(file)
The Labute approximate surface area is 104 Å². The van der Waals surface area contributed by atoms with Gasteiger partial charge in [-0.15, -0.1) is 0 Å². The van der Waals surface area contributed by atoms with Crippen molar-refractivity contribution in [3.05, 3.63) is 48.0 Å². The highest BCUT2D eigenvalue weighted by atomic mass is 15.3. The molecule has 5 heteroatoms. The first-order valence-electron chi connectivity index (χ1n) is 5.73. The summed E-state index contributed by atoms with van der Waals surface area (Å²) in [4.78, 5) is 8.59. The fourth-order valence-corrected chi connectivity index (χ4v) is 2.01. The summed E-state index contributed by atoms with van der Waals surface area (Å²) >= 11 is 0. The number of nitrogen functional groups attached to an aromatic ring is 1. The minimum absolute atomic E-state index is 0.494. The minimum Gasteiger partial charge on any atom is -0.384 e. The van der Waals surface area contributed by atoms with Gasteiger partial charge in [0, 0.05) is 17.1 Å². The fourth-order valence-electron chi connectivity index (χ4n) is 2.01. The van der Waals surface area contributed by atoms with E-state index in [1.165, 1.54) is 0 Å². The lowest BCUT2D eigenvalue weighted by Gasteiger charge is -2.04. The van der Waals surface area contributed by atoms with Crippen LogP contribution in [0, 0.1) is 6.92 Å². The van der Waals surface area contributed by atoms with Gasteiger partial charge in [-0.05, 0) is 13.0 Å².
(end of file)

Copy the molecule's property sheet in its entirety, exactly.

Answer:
The Labute approximate surface area is 104 Å². The van der Waals surface area contributed by atoms with Gasteiger partial charge in [-0.15, -0.1) is 0 Å². The van der Waals surface area contributed by atoms with Crippen molar-refractivity contribution in [3.05, 3.63) is 48.0 Å². The highest BCUT2D eigenvalue weighted by atomic mass is 15.3. The molecule has 5 heteroatoms. The first-order valence-electron chi connectivity index (χ1n) is 5.73. The summed E-state index contributed by atoms with van der Waals surface area (Å²) in [4.78, 5) is 8.59. The fourth-order valence-corrected chi connectivity index (χ4v) is 2.01. The summed E-state index contributed by atoms with van der Waals surface area (Å²) >= 11 is 0. The number of nitrogen functional groups attached to an aromatic ring is 1. The minimum absolute atomic E-state index is 0.494. The minimum Gasteiger partial charge on any atom is -0.384 e. The van der Waals surface area contributed by atoms with Gasteiger partial charge in [0, 0.05) is 17.1 Å². The fourth-order valence-electron chi connectivity index (χ4n) is 2.01. The van der Waals surface area contributed by atoms with E-state index in [1.165, 1.54) is 0 Å². The lowest BCUT2D eigenvalue weighted by Gasteiger charge is -2.04. The van der Waals surface area contributed by atoms with Crippen LogP contribution in [0, 0.1) is 6.92 Å². The van der Waals surface area contributed by atoms with Gasteiger partial charge in [-0.05, 0) is 13.0 Å².